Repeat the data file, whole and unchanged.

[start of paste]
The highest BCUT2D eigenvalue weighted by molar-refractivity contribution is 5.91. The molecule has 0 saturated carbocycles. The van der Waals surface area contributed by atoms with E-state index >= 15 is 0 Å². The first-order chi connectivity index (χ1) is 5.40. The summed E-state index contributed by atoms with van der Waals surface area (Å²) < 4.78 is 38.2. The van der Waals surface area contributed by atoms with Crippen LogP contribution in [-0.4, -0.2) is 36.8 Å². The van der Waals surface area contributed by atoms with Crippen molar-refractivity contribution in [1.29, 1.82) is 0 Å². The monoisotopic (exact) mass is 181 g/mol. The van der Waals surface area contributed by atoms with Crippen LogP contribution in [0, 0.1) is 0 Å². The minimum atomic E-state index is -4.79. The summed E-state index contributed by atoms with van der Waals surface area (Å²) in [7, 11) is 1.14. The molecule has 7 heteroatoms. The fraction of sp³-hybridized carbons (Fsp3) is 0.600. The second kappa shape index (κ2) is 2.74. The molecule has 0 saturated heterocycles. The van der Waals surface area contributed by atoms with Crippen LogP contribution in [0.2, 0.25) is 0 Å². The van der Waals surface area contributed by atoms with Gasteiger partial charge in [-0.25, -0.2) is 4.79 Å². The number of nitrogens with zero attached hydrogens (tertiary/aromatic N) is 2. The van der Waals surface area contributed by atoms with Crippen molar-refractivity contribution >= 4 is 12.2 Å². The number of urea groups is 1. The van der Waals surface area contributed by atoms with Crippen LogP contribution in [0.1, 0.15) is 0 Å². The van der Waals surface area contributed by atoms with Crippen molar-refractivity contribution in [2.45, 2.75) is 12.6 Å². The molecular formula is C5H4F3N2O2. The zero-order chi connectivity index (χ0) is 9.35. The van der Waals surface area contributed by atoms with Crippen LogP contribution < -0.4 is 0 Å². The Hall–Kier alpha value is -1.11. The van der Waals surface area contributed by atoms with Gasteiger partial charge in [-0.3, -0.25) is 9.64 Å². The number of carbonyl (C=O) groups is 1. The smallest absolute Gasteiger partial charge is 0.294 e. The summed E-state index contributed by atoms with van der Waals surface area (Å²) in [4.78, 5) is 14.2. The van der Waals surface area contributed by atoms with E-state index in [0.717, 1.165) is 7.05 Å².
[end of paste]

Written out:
The highest BCUT2D eigenvalue weighted by molar-refractivity contribution is 5.91. The molecule has 0 saturated carbocycles. The van der Waals surface area contributed by atoms with E-state index >= 15 is 0 Å². The first-order chi connectivity index (χ1) is 5.40. The summed E-state index contributed by atoms with van der Waals surface area (Å²) < 4.78 is 38.2. The van der Waals surface area contributed by atoms with Crippen LogP contribution in [-0.4, -0.2) is 36.8 Å². The van der Waals surface area contributed by atoms with Crippen molar-refractivity contribution in [1.29, 1.82) is 0 Å². The monoisotopic (exact) mass is 181 g/mol. The van der Waals surface area contributed by atoms with Crippen LogP contribution in [0, 0.1) is 0 Å². The minimum atomic E-state index is -4.79. The summed E-state index contributed by atoms with van der Waals surface area (Å²) in [7, 11) is 1.14. The molecule has 7 heteroatoms. The fraction of sp³-hybridized carbons (Fsp3) is 0.600. The second kappa shape index (κ2) is 2.74. The molecule has 0 saturated heterocycles. The van der Waals surface area contributed by atoms with Crippen LogP contribution in [0.2, 0.25) is 0 Å². The van der Waals surface area contributed by atoms with Gasteiger partial charge in [-0.25, -0.2) is 4.79 Å². The number of nitrogens with zero attached hydrogens (tertiary/aromatic N) is 2. The van der Waals surface area contributed by atoms with Crippen molar-refractivity contribution >= 4 is 12.2 Å². The number of urea groups is 1. The van der Waals surface area contributed by atoms with Crippen LogP contribution in [0.1, 0.15) is 0 Å². The van der Waals surface area contributed by atoms with Crippen molar-refractivity contribution in [2.45, 2.75) is 12.6 Å². The molecular formula is C5H4F3N2O2. The zero-order chi connectivity index (χ0) is 9.35. The van der Waals surface area contributed by atoms with Crippen LogP contribution < -0.4 is 0 Å². The Hall–Kier alpha value is -1.11. The van der Waals surface area contributed by atoms with Gasteiger partial charge in [-0.3, -0.25) is 9.64 Å². The number of carbonyl (C=O) groups is 1. The smallest absolute Gasteiger partial charge is 0.294 e. The summed E-state index contributed by atoms with van der Waals surface area (Å²) in [4.78, 5) is 14.2. The van der Waals surface area contributed by atoms with E-state index in [0.717, 1.165) is 7.05 Å².